[ 0%] Mouse clicking on desktop with timeout 1m in virtual machine ubuntu_desktop
[ 0%] Waiting Password for 1m with interval 1s in virtual machine ubuntu_desktop
[ 0%] Typing "ThisIsStrongPassword" with interval 30ms in virtual machine ubuntu_desktop
[ 0%] Mouse clicking on Sign In with timeout 1m in virtual machine ubuntu_desktop
[ 0%] Waiting Welcome to Ubuntu for 1m with interval 1s in virtual machine ubuntu_desktop
[ 0%] Taking snapshot install_ubuntu_desktop for virtual machine ubuntu_desktop
[100%] Test install_ubuntu_desktop PASSED in 0h:8m:1s
PROCESSED TOTAL 1 TESTS IN 0h:8m:1s
UP-TO-DATE: 0
RUN SUCCESSFULLY: 1
FAILED: 0
user$

Let's create a new test in which we're going to launch the LibreOffice Calc:

test libre_office_launch: install_ubuntu_desktop {
    ubuntu_desktop {
        mouse click "Welcome to Ubuntu"
        mouse click "Quit"
        wait !"Welcome to Ubuntu"
        mouse click "Activities"
        wait "Type to search"; type "libre"
        mouse click "LibreOffice Calc"
        wait "Untitled 1 - LibreOffice Calc"
    }
}

At the end of this test we're going to see the next screen:

LibreOffice started

And now one more test in which we're going to actually demonstrate the JS-selectors in mouse actions:

test libre_office_demo: libre_office_launch {
    ubuntu_desktop {
        abort "stop here"
    }
}

So let's take a little break and think about it. What if for some reason we want to click a particular cell when working with LibreOffice Calc? You can't solve this with the mouse specifiers (at least not in an obvious way). Yes, we could've estimated the pixels number from some text on the screen to the cell we want to click, but's tedious and ineffective. We'll go another way.

Let's assume that we want to right-click the B15 cell.

To do that we're going to use a JS-selector:

test libre_office_demo: libre_office_launch {
    ubuntu_desktop {
        mouse rclick js """
            row_index = find_text('15').from_left(0).center()
            column_index = find_text('B').from_right(0).center()

            result = {x: column_index.x, y: row_index.y}
        """

        wait "B15"
    }
}

Let's sort things out.

The first thing we see is the mouse rclick js action, which means that we want to perform the right-click at the coordinates returned by the JS-selector. Keep in mind, that we may use only one JS-selector per mouse action (as opposed to wait and check where you can combine as many JS-selectors as you like). If you decide to use a JS-selector in a mouse - then you shpuld not use the regular "text with specifiers" in the same action.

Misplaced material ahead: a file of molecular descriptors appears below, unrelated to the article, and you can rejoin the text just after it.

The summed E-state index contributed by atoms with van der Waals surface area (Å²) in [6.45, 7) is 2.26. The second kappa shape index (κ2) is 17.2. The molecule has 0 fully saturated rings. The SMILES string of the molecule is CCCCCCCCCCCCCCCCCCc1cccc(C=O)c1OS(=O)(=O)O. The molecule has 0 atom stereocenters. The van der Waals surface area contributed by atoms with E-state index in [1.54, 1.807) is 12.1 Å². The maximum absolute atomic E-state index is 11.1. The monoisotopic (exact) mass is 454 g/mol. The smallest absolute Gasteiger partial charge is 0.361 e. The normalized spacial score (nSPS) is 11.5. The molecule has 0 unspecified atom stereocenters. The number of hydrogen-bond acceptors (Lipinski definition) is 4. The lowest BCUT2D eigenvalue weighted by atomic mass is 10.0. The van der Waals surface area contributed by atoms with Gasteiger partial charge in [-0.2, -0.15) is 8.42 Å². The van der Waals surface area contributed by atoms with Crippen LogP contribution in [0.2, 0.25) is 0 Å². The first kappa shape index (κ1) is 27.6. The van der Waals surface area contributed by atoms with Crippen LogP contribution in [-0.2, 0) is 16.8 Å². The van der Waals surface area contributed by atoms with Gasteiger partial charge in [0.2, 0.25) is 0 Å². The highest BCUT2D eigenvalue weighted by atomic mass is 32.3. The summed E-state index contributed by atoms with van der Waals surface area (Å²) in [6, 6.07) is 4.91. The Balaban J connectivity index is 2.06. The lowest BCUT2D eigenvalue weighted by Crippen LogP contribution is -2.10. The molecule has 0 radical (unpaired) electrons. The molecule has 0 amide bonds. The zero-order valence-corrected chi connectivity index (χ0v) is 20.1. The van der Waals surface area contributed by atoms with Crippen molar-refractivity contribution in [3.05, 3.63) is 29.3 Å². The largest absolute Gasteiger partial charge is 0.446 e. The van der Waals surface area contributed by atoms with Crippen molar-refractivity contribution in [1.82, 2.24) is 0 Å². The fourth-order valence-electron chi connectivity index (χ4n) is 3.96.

So how does a JS-selector work in a mouse action? In a wait or a check the JS-selector must return true or false, but in a mouse action the JS-selector must return an object with the x and y properties. This object represents the point at the screen to which you want to move the mouse cursor. The x and y properties must be non-negative integers.

With this new information let's explain the logic concealed in the JS-selector:

  1. We need to get the center coordinates of the "15" text - the row number of the cell we're interested in. To get the coordinates first we need to get all the "15" text instances as we've done it before (with "English" text), and then we get the most left detected instance using the from_left() method of the TextTensor class. But that's not all: since we need not the text "15" itself but the coordinates of the center, we need to call the center() method, which returns the Point with the coordinates we want to get.
  2. Then the process is repeated to get the "B" text center coordinates.
  3. We want to return a point which has the X coordinate from the "B" and the Y coordinate from the "15" (which is the intersection point of the 15th row and the "Gth" column). To do that we create the result object with two propetries: x and y and fill them accordingly. This object is returned to the outside.

Let's run the test and see what's going to happen:

B15

We can see that the test went just as we planned.

Conclusions

Despite that most times the built-in Testo-lang constructs are more than enough to check the screen or move the mouse cursor in any way you want, sometimes you may encounter particularly complex and elaborate conditions in which the standard Testo-lang tools might fail. In these rare cases you should use JS-selectors, with which you may implement any logic you want.

Such selectors often may make the test scripts a little messy, but you can always encapsulate them into macros to make your tests neat and clean again.

You can find the complete test scripts here.